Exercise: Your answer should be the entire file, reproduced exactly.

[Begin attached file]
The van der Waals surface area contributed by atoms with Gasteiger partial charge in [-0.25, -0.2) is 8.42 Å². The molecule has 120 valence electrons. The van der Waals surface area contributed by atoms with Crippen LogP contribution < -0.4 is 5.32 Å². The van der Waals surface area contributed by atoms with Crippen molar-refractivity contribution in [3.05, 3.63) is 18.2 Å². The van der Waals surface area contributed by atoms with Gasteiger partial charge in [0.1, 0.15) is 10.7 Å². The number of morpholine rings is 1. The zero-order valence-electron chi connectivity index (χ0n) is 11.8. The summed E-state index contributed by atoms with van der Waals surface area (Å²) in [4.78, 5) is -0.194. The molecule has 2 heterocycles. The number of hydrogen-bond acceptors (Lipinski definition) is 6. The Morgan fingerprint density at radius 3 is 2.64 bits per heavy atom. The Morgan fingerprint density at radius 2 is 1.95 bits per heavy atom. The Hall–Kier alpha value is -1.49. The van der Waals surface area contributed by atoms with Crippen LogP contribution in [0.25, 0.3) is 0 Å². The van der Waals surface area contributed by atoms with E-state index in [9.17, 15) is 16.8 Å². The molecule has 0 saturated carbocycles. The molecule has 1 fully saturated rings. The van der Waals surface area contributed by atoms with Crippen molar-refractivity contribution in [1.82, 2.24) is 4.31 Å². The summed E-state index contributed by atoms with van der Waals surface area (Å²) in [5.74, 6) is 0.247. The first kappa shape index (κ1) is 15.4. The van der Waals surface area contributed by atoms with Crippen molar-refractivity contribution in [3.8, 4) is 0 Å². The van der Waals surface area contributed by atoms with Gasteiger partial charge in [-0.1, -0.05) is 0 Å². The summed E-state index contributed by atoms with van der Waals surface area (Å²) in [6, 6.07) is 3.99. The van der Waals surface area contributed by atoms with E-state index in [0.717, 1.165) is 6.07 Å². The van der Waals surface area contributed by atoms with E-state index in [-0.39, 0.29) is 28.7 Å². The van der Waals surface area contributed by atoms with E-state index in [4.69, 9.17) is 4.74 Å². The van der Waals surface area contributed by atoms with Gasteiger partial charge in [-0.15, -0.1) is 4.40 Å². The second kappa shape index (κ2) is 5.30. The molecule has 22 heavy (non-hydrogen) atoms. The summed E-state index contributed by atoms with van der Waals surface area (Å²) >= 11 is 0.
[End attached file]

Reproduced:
The van der Waals surface area contributed by atoms with Gasteiger partial charge in [-0.25, -0.2) is 8.42 Å². The molecule has 120 valence electrons. The van der Waals surface area contributed by atoms with Crippen LogP contribution < -0.4 is 5.32 Å². The van der Waals surface area contributed by atoms with Crippen molar-refractivity contribution in [3.05, 3.63) is 18.2 Å². The van der Waals surface area contributed by atoms with Gasteiger partial charge in [0.1, 0.15) is 10.7 Å². The number of morpholine rings is 1. The zero-order valence-electron chi connectivity index (χ0n) is 11.8. The summed E-state index contributed by atoms with van der Waals surface area (Å²) in [4.78, 5) is -0.194. The molecule has 2 heterocycles. The number of hydrogen-bond acceptors (Lipinski definition) is 6. The Morgan fingerprint density at radius 3 is 2.64 bits per heavy atom. The Morgan fingerprint density at radius 2 is 1.95 bits per heavy atom. The Hall–Kier alpha value is -1.49. The van der Waals surface area contributed by atoms with Crippen LogP contribution in [0.25, 0.3) is 0 Å². The van der Waals surface area contributed by atoms with E-state index in [9.17, 15) is 16.8 Å². The molecule has 0 saturated carbocycles. The molecule has 1 fully saturated rings. The van der Waals surface area contributed by atoms with Crippen molar-refractivity contribution in [1.82, 2.24) is 4.31 Å². The summed E-state index contributed by atoms with van der Waals surface area (Å²) in [5.74, 6) is 0.247. The first kappa shape index (κ1) is 15.4. The van der Waals surface area contributed by atoms with Crippen molar-refractivity contribution in [3.8, 4) is 0 Å². The van der Waals surface area contributed by atoms with Gasteiger partial charge in [-0.1, -0.05) is 0 Å². The summed E-state index contributed by atoms with van der Waals surface area (Å²) in [6, 6.07) is 3.99. The van der Waals surface area contributed by atoms with E-state index in [0.717, 1.165) is 6.07 Å². The van der Waals surface area contributed by atoms with E-state index in [-0.39, 0.29) is 28.7 Å². The van der Waals surface area contributed by atoms with E-state index in [4.69, 9.17) is 4.74 Å². The van der Waals surface area contributed by atoms with Gasteiger partial charge in [-0.15, -0.1) is 4.40 Å². The second kappa shape index (κ2) is 5.30. The molecule has 22 heavy (non-hydrogen) atoms. The summed E-state index contributed by atoms with van der Waals surface area (Å²) >= 11 is 0.